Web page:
Monday, February 09, 2015

Reader's Diary #1118- Omar El-Kiddi, translated by Robin Moger: The Wonderful Short Life of the Dog Ramadan


I couldn't help but think of Laika, the graphic novel by Nick Abadzis, as I began to read Omar El-Kiddi's "The Short Life of the Dog Ramadan." Then I briefly thought of the Lady and the Tramp. Then Forrest Gump. This is not to say that El-Kiddi offers nothing in the way of originality, because I'm sure it makes for an original compilation and in the end, I'd conclude that it's certainly more than a sum of its parts.

Still, I enjoyed these comparisons as I read. Why do dog personalities seem so matter-of-fact in literature? Like furry Spocks. And what is it about a highly factual tone that makes a story feel like a parable? Was "The Wonderful Short Life of the Dog Ramadan" a parable?

I didn't (surprise, surprise) come up with hard and fast answers, but I quite enjoyed the surface level story in any case. The sub-surface story is where it gets intriguing because I think it may come down to whether or not one is a "dog person" (perhaps animal appreciator in general) or not if one finds El-Kiddi's story an optimistic or cynical piece. That both of these viewpoints could possibly be found in the same story and it still makes sense, depending entirely on the reader, is quite a feat.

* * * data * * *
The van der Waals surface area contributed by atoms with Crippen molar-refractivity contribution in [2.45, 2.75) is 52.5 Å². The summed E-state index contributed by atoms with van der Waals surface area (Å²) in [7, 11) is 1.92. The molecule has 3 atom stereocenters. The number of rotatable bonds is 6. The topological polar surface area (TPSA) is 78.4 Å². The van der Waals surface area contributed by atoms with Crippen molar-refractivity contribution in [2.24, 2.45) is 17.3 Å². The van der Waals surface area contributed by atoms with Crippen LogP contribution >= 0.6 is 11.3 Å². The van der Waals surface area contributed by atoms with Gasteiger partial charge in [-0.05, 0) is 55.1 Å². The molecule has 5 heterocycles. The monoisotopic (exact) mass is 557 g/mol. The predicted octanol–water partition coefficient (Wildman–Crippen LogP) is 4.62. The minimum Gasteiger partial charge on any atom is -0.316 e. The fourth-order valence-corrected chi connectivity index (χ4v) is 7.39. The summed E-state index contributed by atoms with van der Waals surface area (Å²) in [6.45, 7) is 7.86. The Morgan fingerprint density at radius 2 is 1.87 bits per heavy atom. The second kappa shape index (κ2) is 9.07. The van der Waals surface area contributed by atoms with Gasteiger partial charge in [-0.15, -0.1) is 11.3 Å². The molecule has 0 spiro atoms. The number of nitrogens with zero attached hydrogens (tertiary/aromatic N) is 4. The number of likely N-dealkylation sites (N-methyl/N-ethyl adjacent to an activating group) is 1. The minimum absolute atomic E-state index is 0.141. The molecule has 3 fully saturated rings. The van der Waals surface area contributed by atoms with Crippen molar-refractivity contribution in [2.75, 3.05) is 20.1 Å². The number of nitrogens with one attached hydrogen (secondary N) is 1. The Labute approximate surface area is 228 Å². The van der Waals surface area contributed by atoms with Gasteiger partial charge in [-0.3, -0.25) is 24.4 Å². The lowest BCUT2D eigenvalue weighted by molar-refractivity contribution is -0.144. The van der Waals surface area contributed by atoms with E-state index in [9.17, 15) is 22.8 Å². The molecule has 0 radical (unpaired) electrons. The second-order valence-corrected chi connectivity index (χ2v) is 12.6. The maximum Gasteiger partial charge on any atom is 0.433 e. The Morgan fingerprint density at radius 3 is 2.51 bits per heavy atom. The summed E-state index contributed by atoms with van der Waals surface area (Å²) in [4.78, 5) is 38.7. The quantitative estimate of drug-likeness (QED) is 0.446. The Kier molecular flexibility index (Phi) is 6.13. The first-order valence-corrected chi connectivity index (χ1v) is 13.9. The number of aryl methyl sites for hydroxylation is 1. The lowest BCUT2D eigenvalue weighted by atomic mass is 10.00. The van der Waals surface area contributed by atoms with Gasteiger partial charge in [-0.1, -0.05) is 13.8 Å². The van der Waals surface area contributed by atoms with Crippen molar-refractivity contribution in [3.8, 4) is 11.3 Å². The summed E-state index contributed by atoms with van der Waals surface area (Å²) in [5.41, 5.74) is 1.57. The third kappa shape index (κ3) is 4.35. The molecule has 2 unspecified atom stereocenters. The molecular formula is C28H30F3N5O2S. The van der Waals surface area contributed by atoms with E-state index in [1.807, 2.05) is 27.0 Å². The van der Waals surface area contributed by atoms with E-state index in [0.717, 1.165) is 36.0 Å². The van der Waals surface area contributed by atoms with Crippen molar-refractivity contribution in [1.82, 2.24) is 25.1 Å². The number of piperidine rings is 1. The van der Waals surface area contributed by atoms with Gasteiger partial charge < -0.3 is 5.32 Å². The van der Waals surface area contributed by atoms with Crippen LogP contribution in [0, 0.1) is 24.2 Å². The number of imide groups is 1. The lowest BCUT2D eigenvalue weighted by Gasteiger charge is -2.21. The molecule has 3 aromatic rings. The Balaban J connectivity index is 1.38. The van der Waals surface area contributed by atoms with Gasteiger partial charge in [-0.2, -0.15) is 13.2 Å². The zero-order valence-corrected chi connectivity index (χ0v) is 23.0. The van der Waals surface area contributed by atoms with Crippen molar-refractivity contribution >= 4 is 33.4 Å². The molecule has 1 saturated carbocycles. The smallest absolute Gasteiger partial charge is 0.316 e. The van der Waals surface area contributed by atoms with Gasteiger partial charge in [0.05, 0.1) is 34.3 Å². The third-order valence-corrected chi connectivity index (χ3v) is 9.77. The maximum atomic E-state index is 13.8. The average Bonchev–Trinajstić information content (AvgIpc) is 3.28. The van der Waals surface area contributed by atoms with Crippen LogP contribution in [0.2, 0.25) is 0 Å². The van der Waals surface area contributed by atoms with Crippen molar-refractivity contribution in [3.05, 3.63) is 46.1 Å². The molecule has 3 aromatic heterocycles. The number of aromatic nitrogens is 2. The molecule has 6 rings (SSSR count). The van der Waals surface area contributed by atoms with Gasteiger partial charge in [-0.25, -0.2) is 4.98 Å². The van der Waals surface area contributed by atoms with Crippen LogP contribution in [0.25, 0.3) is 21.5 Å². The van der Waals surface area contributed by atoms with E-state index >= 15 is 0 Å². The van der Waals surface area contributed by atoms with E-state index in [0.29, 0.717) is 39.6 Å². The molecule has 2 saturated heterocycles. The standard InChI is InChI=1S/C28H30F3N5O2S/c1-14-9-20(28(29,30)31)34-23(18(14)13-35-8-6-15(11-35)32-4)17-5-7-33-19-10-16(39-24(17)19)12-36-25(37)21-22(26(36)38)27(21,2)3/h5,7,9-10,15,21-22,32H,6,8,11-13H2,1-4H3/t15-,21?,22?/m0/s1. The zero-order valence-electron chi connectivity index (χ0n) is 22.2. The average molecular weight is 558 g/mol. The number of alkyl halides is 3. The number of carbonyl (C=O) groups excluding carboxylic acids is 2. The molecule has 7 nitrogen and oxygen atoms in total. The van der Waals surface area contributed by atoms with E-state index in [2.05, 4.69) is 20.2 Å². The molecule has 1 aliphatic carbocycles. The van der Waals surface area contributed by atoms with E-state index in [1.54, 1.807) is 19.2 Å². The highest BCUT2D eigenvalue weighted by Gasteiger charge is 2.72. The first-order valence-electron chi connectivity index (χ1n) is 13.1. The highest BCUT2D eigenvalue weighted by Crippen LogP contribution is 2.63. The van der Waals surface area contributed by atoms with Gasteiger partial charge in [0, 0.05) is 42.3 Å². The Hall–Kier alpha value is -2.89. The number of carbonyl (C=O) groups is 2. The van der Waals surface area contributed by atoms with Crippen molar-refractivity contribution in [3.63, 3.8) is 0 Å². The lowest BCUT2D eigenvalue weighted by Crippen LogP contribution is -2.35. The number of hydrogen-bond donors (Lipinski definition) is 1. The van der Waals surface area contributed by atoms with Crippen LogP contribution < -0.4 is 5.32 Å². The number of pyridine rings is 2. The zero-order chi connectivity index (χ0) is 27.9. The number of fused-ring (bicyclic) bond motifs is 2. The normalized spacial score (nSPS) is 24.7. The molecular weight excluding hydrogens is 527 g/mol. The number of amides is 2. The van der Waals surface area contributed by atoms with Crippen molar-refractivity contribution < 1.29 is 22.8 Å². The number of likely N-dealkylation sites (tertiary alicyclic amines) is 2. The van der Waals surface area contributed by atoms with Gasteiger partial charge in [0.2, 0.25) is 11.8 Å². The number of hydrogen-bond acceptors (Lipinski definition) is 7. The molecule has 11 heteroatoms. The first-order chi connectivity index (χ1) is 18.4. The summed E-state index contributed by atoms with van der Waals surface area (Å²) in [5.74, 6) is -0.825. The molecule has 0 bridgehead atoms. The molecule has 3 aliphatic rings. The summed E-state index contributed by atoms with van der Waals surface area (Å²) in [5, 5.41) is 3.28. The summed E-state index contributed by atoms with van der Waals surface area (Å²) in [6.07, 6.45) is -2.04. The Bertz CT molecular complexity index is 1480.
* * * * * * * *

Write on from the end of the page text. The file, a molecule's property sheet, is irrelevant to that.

For me, I'm somewhere in between, but I have to say that the briefness of the scene involving African and Arab refugees aboard a boat I find hard to reconcile with my optimistic side.

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